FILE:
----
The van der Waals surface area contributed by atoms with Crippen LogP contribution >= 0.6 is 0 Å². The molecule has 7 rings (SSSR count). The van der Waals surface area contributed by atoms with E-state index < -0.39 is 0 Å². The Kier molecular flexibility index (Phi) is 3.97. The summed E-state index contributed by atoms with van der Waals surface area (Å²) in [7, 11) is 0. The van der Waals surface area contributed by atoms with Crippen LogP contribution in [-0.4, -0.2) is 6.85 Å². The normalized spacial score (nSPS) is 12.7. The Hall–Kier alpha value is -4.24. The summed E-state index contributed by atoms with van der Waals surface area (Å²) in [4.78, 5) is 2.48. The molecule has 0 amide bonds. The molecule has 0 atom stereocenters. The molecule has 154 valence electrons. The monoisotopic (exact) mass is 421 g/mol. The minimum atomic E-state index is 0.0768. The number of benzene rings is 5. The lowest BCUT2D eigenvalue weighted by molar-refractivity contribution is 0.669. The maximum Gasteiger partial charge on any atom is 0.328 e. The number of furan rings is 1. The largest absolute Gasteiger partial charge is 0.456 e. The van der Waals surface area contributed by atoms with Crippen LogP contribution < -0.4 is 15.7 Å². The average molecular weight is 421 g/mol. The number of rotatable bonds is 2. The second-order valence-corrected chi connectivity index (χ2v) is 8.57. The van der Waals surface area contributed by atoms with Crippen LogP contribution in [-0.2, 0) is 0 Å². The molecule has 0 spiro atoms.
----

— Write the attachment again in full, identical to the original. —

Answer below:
The van der Waals surface area contributed by atoms with Crippen LogP contribution >= 0.6 is 0 Å². The molecule has 7 rings (SSSR count). The van der Waals surface area contributed by atoms with E-state index < -0.39 is 0 Å². The Kier molecular flexibility index (Phi) is 3.97. The summed E-state index contributed by atoms with van der Waals surface area (Å²) in [7, 11) is 0. The van der Waals surface area contributed by atoms with Crippen LogP contribution in [-0.4, -0.2) is 6.85 Å². The normalized spacial score (nSPS) is 12.7. The Hall–Kier alpha value is -4.24. The summed E-state index contributed by atoms with van der Waals surface area (Å²) in [4.78, 5) is 2.48. The molecule has 0 amide bonds. The molecule has 0 atom stereocenters. The molecule has 154 valence electrons. The monoisotopic (exact) mass is 421 g/mol. The minimum atomic E-state index is 0.0768. The number of benzene rings is 5. The lowest BCUT2D eigenvalue weighted by molar-refractivity contribution is 0.669. The maximum Gasteiger partial charge on any atom is 0.328 e. The number of furan rings is 1. The largest absolute Gasteiger partial charge is 0.456 e. The van der Waals surface area contributed by atoms with Crippen LogP contribution < -0.4 is 15.7 Å². The average molecular weight is 421 g/mol. The number of rotatable bonds is 2. The second-order valence-corrected chi connectivity index (χ2v) is 8.57. The van der Waals surface area contributed by atoms with Crippen LogP contribution in [-0.2, 0) is 0 Å². The molecule has 0 spiro atoms.